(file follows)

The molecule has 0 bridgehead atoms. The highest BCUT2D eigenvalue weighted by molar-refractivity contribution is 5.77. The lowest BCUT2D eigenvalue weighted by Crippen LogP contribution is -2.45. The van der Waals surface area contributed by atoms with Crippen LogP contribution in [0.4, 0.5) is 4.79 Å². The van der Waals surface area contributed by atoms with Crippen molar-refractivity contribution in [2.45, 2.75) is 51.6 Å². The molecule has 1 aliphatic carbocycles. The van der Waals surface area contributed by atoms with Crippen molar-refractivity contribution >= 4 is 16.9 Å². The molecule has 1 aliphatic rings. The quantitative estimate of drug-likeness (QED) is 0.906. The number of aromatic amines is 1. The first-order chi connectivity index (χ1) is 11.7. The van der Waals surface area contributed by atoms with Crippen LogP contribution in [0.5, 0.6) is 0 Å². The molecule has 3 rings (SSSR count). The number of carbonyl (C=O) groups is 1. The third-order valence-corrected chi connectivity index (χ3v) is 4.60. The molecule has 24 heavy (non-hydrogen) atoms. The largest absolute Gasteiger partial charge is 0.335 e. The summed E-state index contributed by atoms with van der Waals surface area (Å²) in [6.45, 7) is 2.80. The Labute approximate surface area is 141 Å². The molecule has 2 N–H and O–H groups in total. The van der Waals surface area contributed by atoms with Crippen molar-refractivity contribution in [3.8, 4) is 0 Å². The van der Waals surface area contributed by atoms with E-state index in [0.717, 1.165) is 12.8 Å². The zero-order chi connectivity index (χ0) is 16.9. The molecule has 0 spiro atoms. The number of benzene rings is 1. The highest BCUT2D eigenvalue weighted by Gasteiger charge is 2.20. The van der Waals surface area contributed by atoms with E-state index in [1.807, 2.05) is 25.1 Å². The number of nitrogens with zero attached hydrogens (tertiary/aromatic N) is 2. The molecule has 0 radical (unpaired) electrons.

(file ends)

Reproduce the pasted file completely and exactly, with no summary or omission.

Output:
The molecule has 0 bridgehead atoms. The highest BCUT2D eigenvalue weighted by molar-refractivity contribution is 5.77. The lowest BCUT2D eigenvalue weighted by Crippen LogP contribution is -2.45. The van der Waals surface area contributed by atoms with Crippen LogP contribution in [0.4, 0.5) is 4.79 Å². The van der Waals surface area contributed by atoms with Crippen molar-refractivity contribution in [2.45, 2.75) is 51.6 Å². The molecule has 1 aliphatic carbocycles. The van der Waals surface area contributed by atoms with Crippen molar-refractivity contribution >= 4 is 16.9 Å². The molecule has 1 aliphatic rings. The quantitative estimate of drug-likeness (QED) is 0.906. The number of aromatic amines is 1. The first-order chi connectivity index (χ1) is 11.7. The van der Waals surface area contributed by atoms with Crippen LogP contribution in [0.5, 0.6) is 0 Å². The molecule has 3 rings (SSSR count). The number of carbonyl (C=O) groups is 1. The third-order valence-corrected chi connectivity index (χ3v) is 4.60. The molecule has 24 heavy (non-hydrogen) atoms. The largest absolute Gasteiger partial charge is 0.335 e. The summed E-state index contributed by atoms with van der Waals surface area (Å²) in [6.45, 7) is 2.80. The Labute approximate surface area is 141 Å². The molecule has 2 N–H and O–H groups in total. The van der Waals surface area contributed by atoms with Crippen molar-refractivity contribution in [3.8, 4) is 0 Å². The van der Waals surface area contributed by atoms with E-state index in [0.717, 1.165) is 12.8 Å². The zero-order chi connectivity index (χ0) is 16.9. The molecule has 0 spiro atoms. The number of benzene rings is 1. The highest BCUT2D eigenvalue weighted by Gasteiger charge is 2.20. The van der Waals surface area contributed by atoms with E-state index in [1.807, 2.05) is 25.1 Å². The number of nitrogens with zero attached hydrogens (tertiary/aromatic N) is 2. The molecule has 0 radical (unpaired) electrons.